The D’Alembert betting system, developed by Jean-Baptiste le Rond d’Alembert in the 18th century, is a simple but profoundly flawed strategy that applies to even-money propositions. Its fundamental flaw lies in its reliance on the “Gambler’s Fallacy,” assuming that the outcome of one event affects the likelihood of the next independent event.
How the D’Alembert System Works
The D’Alembert system is often illustrated using the example of a coin toss. Bettors start with a base unit (e.g., $10) and increase their bets by one unit after each loss. If they win a bet, they decrease the next bet by one unit.
For instance, if a bettor loses a $10 bet on heads, the system would recommend a $20 bet on heads for the next round. If the second bet is also a loss, the third bet should be $30, and so on. They will decrease the next bet by one unit if they win a bet.
Why the D’Alembert System Doesn’t Work
The primary reason the D’Alembert system fails is the misconception that past events influence future outcomes. Every coin toss or sports bet is an independent event with a 50/50 chance (or close to it) of success. The result of one toss or game has no bearing on the outcome of the next.
This fallacy applies not only to coin tosses but also to sports betting, especially when it comes to betting against the spread (ATS) in sports like the NFL. Assuming that a team is more likely to cover the spread after failing to do so in the previous game is an unwarranted belief, as the outcomes of different games are unrelated.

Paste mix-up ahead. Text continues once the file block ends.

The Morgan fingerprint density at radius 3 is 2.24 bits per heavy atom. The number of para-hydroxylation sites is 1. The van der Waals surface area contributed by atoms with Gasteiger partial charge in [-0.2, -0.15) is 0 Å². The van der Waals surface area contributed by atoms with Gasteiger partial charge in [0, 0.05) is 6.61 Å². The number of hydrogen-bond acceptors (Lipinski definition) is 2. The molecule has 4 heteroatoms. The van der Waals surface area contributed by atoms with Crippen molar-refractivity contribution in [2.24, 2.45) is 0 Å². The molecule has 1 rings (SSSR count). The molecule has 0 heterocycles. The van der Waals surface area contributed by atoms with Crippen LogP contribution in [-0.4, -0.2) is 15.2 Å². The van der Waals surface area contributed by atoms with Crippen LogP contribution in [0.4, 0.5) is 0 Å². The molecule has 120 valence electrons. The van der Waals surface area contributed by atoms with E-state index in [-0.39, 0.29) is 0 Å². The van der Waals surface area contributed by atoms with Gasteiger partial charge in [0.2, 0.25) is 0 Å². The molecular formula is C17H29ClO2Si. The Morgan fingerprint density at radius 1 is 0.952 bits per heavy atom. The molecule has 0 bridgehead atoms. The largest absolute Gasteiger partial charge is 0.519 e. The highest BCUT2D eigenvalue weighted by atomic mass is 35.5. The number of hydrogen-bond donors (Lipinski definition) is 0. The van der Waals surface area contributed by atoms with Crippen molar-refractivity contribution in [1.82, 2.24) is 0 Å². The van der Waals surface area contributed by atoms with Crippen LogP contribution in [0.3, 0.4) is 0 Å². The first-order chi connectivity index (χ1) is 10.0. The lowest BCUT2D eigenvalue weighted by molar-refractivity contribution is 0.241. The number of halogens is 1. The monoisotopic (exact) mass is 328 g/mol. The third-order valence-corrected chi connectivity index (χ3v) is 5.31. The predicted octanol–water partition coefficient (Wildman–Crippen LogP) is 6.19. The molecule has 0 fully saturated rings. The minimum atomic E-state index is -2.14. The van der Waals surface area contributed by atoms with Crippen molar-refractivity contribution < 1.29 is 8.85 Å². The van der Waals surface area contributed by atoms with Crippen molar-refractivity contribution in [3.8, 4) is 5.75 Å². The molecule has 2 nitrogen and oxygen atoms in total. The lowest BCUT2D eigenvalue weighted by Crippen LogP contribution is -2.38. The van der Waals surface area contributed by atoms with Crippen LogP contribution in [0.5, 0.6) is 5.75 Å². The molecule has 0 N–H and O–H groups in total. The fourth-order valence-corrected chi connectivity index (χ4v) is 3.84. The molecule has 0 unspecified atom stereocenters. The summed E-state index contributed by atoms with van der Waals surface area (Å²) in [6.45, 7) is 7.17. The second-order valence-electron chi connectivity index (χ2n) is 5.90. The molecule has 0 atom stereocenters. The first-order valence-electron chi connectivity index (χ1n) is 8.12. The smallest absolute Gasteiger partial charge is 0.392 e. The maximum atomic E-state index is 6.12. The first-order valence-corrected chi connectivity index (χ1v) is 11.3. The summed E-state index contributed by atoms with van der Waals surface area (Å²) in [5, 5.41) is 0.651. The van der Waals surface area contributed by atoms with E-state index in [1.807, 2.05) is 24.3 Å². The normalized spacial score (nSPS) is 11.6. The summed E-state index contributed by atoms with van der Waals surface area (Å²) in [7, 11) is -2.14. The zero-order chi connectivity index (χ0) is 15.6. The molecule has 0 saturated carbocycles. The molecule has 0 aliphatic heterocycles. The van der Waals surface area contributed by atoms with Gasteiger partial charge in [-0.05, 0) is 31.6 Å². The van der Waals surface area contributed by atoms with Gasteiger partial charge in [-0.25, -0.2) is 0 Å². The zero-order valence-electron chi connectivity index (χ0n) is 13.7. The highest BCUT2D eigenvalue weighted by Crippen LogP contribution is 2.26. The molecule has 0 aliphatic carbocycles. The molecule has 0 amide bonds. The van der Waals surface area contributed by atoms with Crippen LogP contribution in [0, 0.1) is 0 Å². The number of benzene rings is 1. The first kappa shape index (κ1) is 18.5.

An Example of the Pitfalls
Suppose a bettor experiences a losing streak using the D’Alembert system with a starting unit of $10. After ten consecutive losses, they would have suffered a total loss of $550.
$10 + $20 + $30 + $40 + $50 + $60 + $70 + $80 + $90 + $100 = $550
If their starting unit were $20, the loss would have been $1,100. To recover from such a losing streak, the bettor must win five consecutive bets (with a mere 3.13% probability) to break even.
Is There a Context Where the D’Alembert System Could Work?
In theory, the D’Alembert system might show a positive expected value if two events were causally related and dependent on each other. For example, if data suggested that a certain team was more likely to win after a loss, betting on them might be valuable. However, such correlations are challenging to establish and are often already factored into the betting odds set by sportsbooks.
The D’Alembert betting system is fundamentally flawed due to its reliance on the Gambler’s Fallacy, which assumes that past outcomes influence future independent events. For sports bettors, it is essential to recognize that each bet is an isolated event with no causal relationship to previous ones. Relying on flawed betting strategies like the D’Alembert system can lead to substantial losses and should be avoided in favor of more sound and well-reasoned betting approaches.